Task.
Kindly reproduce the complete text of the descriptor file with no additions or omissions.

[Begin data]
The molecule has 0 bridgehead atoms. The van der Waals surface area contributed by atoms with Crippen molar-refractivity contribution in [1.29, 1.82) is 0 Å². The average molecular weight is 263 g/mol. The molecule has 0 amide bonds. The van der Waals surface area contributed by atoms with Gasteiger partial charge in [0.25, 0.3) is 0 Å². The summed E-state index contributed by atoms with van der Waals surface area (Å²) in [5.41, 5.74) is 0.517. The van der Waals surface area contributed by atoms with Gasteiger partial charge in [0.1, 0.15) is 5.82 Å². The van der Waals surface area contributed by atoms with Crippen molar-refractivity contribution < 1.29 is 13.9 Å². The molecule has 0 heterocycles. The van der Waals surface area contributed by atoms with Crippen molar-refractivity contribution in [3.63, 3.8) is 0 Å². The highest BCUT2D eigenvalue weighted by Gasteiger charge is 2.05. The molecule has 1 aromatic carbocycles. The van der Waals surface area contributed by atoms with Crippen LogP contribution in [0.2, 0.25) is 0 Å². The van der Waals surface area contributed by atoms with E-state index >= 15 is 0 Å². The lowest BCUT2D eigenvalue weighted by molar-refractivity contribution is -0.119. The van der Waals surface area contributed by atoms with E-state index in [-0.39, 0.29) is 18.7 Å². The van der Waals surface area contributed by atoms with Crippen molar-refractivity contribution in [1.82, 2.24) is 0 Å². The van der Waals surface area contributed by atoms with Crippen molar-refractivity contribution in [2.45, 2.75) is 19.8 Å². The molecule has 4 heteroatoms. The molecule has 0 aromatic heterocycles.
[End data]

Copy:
The molecule has 0 bridgehead atoms. The van der Waals surface area contributed by atoms with Crippen molar-refractivity contribution in [1.29, 1.82) is 0 Å². The average molecular weight is 263 g/mol. The molecule has 0 amide bonds. The van der Waals surface area contributed by atoms with Gasteiger partial charge in [0.25, 0.3) is 0 Å². The summed E-state index contributed by atoms with van der Waals surface area (Å²) in [5.41, 5.74) is 0.517. The van der Waals surface area contributed by atoms with Gasteiger partial charge in [0.1, 0.15) is 5.82 Å². The van der Waals surface area contributed by atoms with Crippen molar-refractivity contribution < 1.29 is 13.9 Å². The molecule has 0 heterocycles. The van der Waals surface area contributed by atoms with Crippen molar-refractivity contribution in [3.63, 3.8) is 0 Å². The highest BCUT2D eigenvalue weighted by Gasteiger charge is 2.05. The molecule has 1 aromatic carbocycles. The van der Waals surface area contributed by atoms with Crippen LogP contribution in [0.2, 0.25) is 0 Å². The van der Waals surface area contributed by atoms with E-state index >= 15 is 0 Å². The lowest BCUT2D eigenvalue weighted by molar-refractivity contribution is -0.119. The van der Waals surface area contributed by atoms with E-state index in [-0.39, 0.29) is 18.7 Å². The van der Waals surface area contributed by atoms with Crippen molar-refractivity contribution in [1.82, 2.24) is 0 Å². The van der Waals surface area contributed by atoms with Crippen molar-refractivity contribution in [2.45, 2.75) is 19.8 Å². The molecule has 4 heteroatoms. The molecule has 0 aromatic heterocycles.